All of these amazing playoff performances and miraculous finals appearances are a testament to the longevity and winning capabilities of Lebron James. However, in my opinion, none are as impressive as the 2016 NBA Finals. What other player would have been able to do what Lebron did? He didn’t try to will his team to victory by jacking up 50 shots a game. He picked his spots perfectly, got his teammates involved and inspired a belief that they could win against all odds.
In an interview with Colin Cowherd, Cavaliers center Tristan Thompson said that after going down 3-1, Lebron sent a text to the team saying ‘If you don’t think we can win the series, don’t get on the f***ing plane to San Francisco’. No team had ever come back from a 3-1 deficit in the finals, especially against the record-breaking 73-9 Golden State Warriors led by the first-ever unanimous MVP Stephen Curry. If the Warriors win the title, they undoubtedly go down in history as the best team of all time. In game 5, Lebron James and Kyrie Irving each scored 41 points in a close win. In game 6, Lebron again scored 41 points along with 8 rebounds and 11 assists in a blowout win. Lebron fundamentally changed the momentum of the series and forced a legendary game 7. The clutch three from Kyrie Irving, the chasedown block on Andre Iguodala. In the eyes of many, coming back from 3-1 is the single most significant feat that any player has ever achieved. Lebron ended the 52 year Cleveland championship drought and brought the Cavaliers their first ever NBA title.
Fast forward to 2020, he did it again. Before the playoffs, they said that the Western conference was too tough for him. The Clippers, Celtics, Rockets, Bucks would be too much for him and he would never win a championship in Los Angeles. Now they’re saying this was the easiest path to the finals and that the ring doesn’t count. My response to that is you play the hand you’re dealt. If Lebron gets matched up against the young Denver Nuggets in the Western Conference Finals and the 5th seed Miami Heat in the finals then that’s who he’s going to play. With that being said, the Miami Heat are not pushovers and they took down some very tough teams to earn their spot in the finals. The ‘what if’ game can always be fun but at the end of the day you play who’s in front of you and Lebron got it done.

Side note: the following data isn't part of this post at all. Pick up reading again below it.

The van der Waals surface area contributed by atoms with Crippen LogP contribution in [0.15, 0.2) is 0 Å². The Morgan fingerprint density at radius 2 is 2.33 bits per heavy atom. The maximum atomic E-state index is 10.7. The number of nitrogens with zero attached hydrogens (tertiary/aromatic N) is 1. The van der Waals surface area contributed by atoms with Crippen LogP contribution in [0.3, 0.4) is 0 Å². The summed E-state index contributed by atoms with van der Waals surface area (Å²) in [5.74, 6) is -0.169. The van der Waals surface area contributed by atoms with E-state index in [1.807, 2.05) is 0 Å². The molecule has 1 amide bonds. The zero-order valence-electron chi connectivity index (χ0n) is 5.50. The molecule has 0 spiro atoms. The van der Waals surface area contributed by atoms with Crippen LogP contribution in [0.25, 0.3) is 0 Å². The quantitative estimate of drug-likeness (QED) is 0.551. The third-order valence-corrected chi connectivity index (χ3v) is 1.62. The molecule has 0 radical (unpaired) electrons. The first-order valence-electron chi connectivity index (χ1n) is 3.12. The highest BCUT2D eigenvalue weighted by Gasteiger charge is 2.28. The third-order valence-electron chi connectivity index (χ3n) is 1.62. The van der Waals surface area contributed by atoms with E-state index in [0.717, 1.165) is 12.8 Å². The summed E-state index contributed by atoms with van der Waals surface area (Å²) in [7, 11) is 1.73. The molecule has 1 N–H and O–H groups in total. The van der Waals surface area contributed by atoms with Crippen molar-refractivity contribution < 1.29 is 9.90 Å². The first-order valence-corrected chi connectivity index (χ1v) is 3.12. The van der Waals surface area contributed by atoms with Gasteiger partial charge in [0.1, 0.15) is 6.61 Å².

Any coach, any teammates, by Lebron’s basketball genius alone your team is now a title contender. I don’t have to make the argument that 4 rings are better than 5 or 6 because they aren’t, and that’s not how we evaluate basketball players. Basketball is a team sport and the question in the GOAT debate is not to ask ‘did they win championships’, the better question to ask is which player gave their teams the best chance to win. Who meant the most to their teams. And the undisputed answer to that question is Lebron James.
- 2004 ROTY
- 4x Champion
- 4x Finals MVP
- 4x MVP
- 16x All Star
- 3x All Star Game MVP
- 16x All NBA Selections (13x 1st team)
- 6x All NBA Defensive Team
- 2008 Scoring Leader
- 2020 Assist Leader
- 3x Minutes Leader
- 8 Consecutive finals appearances
- Top 5 of MVP voting in all but 3 of his 17 seasons
- Most Wins
- Most Minutes
- Most Points
- Most 10 Point Games
- Most 20 Point Games
- Most 30 Point Games
- Most Free throws made
- Most Steals
- First player to Average a Triple Double in the Finals
- 10 Finals Appearances
High School Accolades
- Cover of Sports Illustrated at 16
- 3x Ohio State Basketball Champion
- 3x Ohio Mr. Basketball
- 2x Gatorade National Player of the Year
- 3x USA Today All USA First Team
- First Team All-State Football
- Sports Illustrated NBA All-Decade First Team
- 2x Sports Illustrated Sportsperson of the Year
- AP Athlete of the Decade 2010s
- LeBron James Family Foundation Charity